THANKS for stopping by, I do my best to acknowledge when someone leaves a comment,you do not have to be a member here & everyone is welcome.
Ps: This site is monitored but not actively posting on a regular basis. Mostly these are stories & some photos saved from a defunct site known as Verdun Connections which was on MSN Groups initially then on a social network called Multiply.
A great recollection story of growing up in Montreal by a fellow named 'saddlerider' an ex Montrealer now living somewhere in the prairies. but his retelling of his memory of times gone by are really well done, This story could quite easily be told by any one of us, & that being said is what links us all together with the common thread (denominator) of growing up in Verdun/Montreal.From sitting on the gallery or people watching from our windows ,to playing in the street when the 'water truck came rolling down the avenues'..always an adventure:Read his story if you like>>>>>>>>>>>>>>>>>>>>>>>>>>>>>>HF&RV>>>>>>>>>>>>>>>>>>
Memories Of montreal from the '50s & '60sHow many of us have similar memories of growing up in our towns and cities? When I was just a boy growing up in Montreal, I lived in some interesting areas of the city. This picture of a boy crossing the street could have been me, this is the exact way the flats and streets looked in my time growing up in Point St Charles. We used to play kick the can, street hockey, hide and seek, buck-buck how many fingers up, throwing a ball against the brick exteriors and bouncing it to see how high we could make it go. The girls would have colored chalk and they would draw hopscotch patterns and skip on the sidewalks.
Then there was the water truck that would come by spraying and using their huge circular electric brushes to clean the dirty streets. We would all run alongside the truck and try to jump over the spray without getting our feet and legs wet. But on hot summer days, that spray felt so good. We played street hockey all year round and the girls would join in as well. Many of us would ask our moms to sew a number 9 on the back of our sweaters so that we could pretend we were the late great Maurice 'the Rocket' Richard.
Another fun thing we did was in the winter, when we had a heavy snowfall, we would build tunnels through the banks and play inside them. It could be dangerous , if we heard the loud rolling noise of the snow truck coming down our street we would run for cover because we didn't want to be sucked into those snow shoots with the sharp blades that choped up the snow and dumped into the truck that was alongside. There were a few horrific stories of kids losing their lives to this monster.
It was fun to watch the street when the sun went down.The people would open their windows, stick a pillow out to rest their elbows on, smoke cigarettes and talk and yell to each other from their flats. Sometimes the conversations would go on for hours. We never locked our doors at night and had no fear of being vandalized. Everyone knew each other and watched each others' backs.
The picture of the back lanes of the Point today are still exactly the way they looked years ago - a mess of telephone and electrical wires crisscrossing the alleyway. Clothes out on the lines. Garbage piled up along the fences waiting for the garbage man to pick up. Apart from cats and dogs running loose, we also had rats the size of some cats darting here and there. Tenants put out poison mixed in strawberry jam on small squares of white bread, hoping to attract the rats and kill them. I had a few encounters with those ugly vermin when I was a boy but never got bitten, thank goodness.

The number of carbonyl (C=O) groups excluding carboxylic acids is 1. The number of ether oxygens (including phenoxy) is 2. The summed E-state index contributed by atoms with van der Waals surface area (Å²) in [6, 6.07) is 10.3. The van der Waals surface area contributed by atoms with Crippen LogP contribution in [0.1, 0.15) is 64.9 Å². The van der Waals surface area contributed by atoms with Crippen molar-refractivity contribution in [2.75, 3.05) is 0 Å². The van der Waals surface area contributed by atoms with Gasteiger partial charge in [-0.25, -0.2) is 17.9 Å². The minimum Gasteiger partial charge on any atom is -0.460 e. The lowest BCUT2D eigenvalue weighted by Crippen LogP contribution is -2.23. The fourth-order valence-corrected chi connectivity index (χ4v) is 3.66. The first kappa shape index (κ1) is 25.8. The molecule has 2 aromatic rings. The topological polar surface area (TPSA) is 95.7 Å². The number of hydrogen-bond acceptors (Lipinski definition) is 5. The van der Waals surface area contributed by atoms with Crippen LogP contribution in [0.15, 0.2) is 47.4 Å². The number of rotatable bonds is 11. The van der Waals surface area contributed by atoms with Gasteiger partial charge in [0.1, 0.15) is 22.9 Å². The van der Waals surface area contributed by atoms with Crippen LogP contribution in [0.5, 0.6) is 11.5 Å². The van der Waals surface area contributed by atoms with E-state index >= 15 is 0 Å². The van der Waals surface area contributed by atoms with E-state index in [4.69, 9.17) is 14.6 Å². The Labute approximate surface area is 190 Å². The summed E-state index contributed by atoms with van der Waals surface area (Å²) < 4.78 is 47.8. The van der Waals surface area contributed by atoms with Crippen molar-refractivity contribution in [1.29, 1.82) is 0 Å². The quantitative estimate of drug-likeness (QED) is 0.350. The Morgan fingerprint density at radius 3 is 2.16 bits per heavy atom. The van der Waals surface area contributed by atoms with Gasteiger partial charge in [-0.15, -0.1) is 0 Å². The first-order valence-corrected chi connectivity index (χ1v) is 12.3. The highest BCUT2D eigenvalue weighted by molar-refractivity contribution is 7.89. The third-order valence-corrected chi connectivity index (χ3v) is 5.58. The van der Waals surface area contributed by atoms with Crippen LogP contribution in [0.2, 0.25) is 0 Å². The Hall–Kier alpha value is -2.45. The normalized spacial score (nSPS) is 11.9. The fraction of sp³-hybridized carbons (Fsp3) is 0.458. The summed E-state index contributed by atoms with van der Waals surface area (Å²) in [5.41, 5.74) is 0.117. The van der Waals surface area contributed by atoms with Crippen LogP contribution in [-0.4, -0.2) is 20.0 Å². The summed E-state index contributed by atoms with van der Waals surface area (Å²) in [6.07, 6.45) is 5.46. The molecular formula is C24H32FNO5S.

We had to call in the local rat catcher sometimes because once in awhile, when I brought in an empty garbage can, there may have been one hiding at the bottom and would jump out in the flat and scare the daylights out of us. It didn't happen too often, thank goodness. My chores back then were to empty the ashes from our coal burning stove, take out the garbage, shovel the coal into our coal bin when it was poured down a chute by the coalman and to put the ice in our icebox when the iceman dropped it at the top of our stairs. Damn, it was cold! Many a time we would distract the iceman and run to the back of his icetruck and chip off some ice to suck on. I bet not too many of you ever broke off pieces of slightly hardened black tar and chewed on it? I did, they say it helped keep our teeth white.
This photo of Mount Royal was taken from an apartment on Guy Street. My friends and I used to hop on a bus from the Point and take it up Guy Street and get off at the corner of Sherbrooke and Cote des Neiges and walk the rest of the way to the mount. It may have been a half hour walk from the last bus stop. Once we were on Mount Royal, our play commenced. We would pretend to be explorers and mountain climbers. We would try to find a steep side of the mountain and work our way up to the top. The things I did back then I couldn't even imagine today. There were stables of riding horses available and we would pool our money to rent one horse for all of us to ride for half an hour. We would get a share of the ride for ten or 15 minutes each. Afterwards, we would scoot on over to Beaver Lake and walk barefoot in the shallow parts and chase the ducks. Being boys, we would find as much mischief to get into as we could so we could tempt the officials to scold us or chase us off the mount.
Montreal was a great city to grow up in. I had too many experiences and fun to write in one blog, I hope to share more of them with my readers as time goes by.
Read More about my journey's of growing up in Montreal: